I'm always on the lookout for good-sounding, expressive percussion samples; when I received a copy of Wizoo's Platinum24 Latin Percussion sample collection, I was eager to put it through its paces. The sample collection is available as a set of three CD-ROMs in Akai S1000 format for $149, with native versions for Halion, Giga, and EXS-24 on the way. I reviewed the Akai set using an E-mu E6400 Ultra sampler and a Roland S-760 sampler.
The sample collection includes outstanding single-hit samples from four general categories of percussion: drum samples, shakers, wooden percussion, and metallic percussion (my categories, not Wizoo's). Drum samples include two banks each of Congas, Bongos, and Timbales, along with one bank each for Pandiero and Tambourim. Shakers consist of cabasas, maracas, caxixis, and an eponymous Shakers bank. Claves, guiros, castanets, vibraslaps, and, of course, wood blocks make up the wooden percussion. Metallic percussion includes cowbells, agogos, triangles, cymbals, tambourine, wind chimes, and, finally, a catchall Metal sample bank. Almost all instruments are recorded at multiple Velocities and with multiple performance styles, offering a high degree of expressive potential.
This basic set of samples is presented in three ways; each is intended for different playing and sequencing approaches. The Percussion sample sets offer a single keyboard layout containing all of the instruments used in a particular musical genre, with a few variations each for Afro-Cuban, Brazilian, and Latin Pop (as well as a few General MIDI kits). Each set is made up of several distinct patches so that you can swap out various elements. For instance, you can easily use the congas from the Brazilian bank with the sounds from the Afro-Cuban bank.
The Instrument banks are my favorites. These samples go into greater depth for each instrument, typically with multilevel Velocity-switched dynamics and a wide array of different performance styles. For example, all of the Conga, Tumba, and Quinto banks offer open, mute, slap, slap mute, heel, tip, open flam, and muted flam variations for each drum — each with four levels of Velocity! The keyboard layouts are well thought out, making it fairly simple to sort through the large number of samples. For instance, all of the Conga, Tumba, and Quinto banks place the open samples on C, the mute samples on C#, and so on.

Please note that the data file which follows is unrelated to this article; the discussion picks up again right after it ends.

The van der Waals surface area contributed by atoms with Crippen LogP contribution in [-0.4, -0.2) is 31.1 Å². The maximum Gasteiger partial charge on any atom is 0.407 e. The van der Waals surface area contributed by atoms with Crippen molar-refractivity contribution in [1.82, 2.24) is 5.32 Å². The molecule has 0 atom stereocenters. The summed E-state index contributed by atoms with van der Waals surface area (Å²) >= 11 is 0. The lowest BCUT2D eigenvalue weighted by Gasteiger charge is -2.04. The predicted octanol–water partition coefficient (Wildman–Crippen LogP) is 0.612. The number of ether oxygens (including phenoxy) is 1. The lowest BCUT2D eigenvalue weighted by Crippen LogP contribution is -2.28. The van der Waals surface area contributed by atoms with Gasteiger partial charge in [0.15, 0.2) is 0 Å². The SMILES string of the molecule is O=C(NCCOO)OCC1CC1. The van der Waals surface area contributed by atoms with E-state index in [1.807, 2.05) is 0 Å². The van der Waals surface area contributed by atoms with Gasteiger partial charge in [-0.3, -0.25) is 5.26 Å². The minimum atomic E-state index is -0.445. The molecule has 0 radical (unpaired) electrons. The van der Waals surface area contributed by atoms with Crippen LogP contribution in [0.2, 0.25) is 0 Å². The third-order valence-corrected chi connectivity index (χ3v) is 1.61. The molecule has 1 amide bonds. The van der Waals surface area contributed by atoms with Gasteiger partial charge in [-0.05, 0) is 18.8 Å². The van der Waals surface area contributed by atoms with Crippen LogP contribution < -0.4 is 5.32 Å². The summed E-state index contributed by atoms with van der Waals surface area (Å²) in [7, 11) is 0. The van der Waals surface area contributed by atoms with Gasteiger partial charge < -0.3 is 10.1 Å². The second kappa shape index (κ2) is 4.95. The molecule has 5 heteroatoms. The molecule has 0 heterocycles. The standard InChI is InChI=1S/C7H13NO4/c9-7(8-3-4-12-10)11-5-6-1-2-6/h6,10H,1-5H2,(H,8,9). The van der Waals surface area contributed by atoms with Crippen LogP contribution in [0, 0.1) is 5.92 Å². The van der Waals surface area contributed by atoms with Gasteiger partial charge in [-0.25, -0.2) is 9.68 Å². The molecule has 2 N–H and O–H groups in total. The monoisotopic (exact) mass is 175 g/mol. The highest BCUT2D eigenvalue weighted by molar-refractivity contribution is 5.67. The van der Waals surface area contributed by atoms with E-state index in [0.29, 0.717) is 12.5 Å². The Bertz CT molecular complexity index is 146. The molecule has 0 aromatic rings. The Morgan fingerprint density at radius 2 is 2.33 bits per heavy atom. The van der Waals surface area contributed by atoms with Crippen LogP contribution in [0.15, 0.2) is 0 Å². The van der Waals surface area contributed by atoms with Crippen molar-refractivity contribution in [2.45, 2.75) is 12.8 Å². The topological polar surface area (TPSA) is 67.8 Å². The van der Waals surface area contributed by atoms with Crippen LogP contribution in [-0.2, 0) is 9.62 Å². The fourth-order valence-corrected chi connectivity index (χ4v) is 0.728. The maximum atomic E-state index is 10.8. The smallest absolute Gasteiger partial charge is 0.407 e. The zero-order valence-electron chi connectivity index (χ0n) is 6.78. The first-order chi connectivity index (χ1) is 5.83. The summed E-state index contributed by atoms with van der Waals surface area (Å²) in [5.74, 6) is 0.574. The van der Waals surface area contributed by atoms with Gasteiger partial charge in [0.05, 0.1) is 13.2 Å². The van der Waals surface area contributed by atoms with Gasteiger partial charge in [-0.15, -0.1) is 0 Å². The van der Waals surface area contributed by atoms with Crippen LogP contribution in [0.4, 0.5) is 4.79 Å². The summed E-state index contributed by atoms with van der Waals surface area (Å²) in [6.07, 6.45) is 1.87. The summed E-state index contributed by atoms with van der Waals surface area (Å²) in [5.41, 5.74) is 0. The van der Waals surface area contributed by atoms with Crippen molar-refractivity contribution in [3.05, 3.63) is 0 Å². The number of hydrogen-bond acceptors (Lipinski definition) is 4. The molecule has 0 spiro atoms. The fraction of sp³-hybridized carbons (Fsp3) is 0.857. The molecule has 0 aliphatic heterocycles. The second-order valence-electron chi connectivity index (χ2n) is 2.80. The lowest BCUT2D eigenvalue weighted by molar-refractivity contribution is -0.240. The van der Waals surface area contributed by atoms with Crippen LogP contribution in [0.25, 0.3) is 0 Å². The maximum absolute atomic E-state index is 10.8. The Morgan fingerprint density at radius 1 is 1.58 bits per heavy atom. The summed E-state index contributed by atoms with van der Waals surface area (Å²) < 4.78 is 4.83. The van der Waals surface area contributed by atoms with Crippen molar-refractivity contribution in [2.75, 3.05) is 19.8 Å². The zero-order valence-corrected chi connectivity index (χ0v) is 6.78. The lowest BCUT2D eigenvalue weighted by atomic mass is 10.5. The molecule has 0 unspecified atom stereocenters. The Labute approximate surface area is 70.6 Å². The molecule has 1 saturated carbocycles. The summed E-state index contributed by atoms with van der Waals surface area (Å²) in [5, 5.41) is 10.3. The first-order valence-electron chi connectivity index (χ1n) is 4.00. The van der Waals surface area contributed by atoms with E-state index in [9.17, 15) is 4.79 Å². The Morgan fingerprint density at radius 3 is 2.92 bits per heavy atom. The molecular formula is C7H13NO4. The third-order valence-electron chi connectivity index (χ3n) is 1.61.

Finally, the drums (excluding the other percussion instruments) are also available as Chromatic sets. These banks assign each sample to its own key, so you can change dynamics using MIDI note numbers instead of Velocity.
Hit or Miss
I experienced a few strange compatibility problems. On the E-mu E6400, three individual samples were marred by strange, loud beeps. The Roland S-760 normally does quite well with Akai disks, but in this case, I found some curious confusions with the sample start and loop points, requiring trial-and-error editing before I could hear the sounds at all. Wizoo notes that all samples play correctly on the S1000.
Platinum24 Latin Percussion is superb. The samples themselves are clear and punchy, but even more important, the multiple articulations and Velocities make for satisfying playing and extremely expressive programming. At this price, the set is a must-have for anyone who's serious about percussion programming.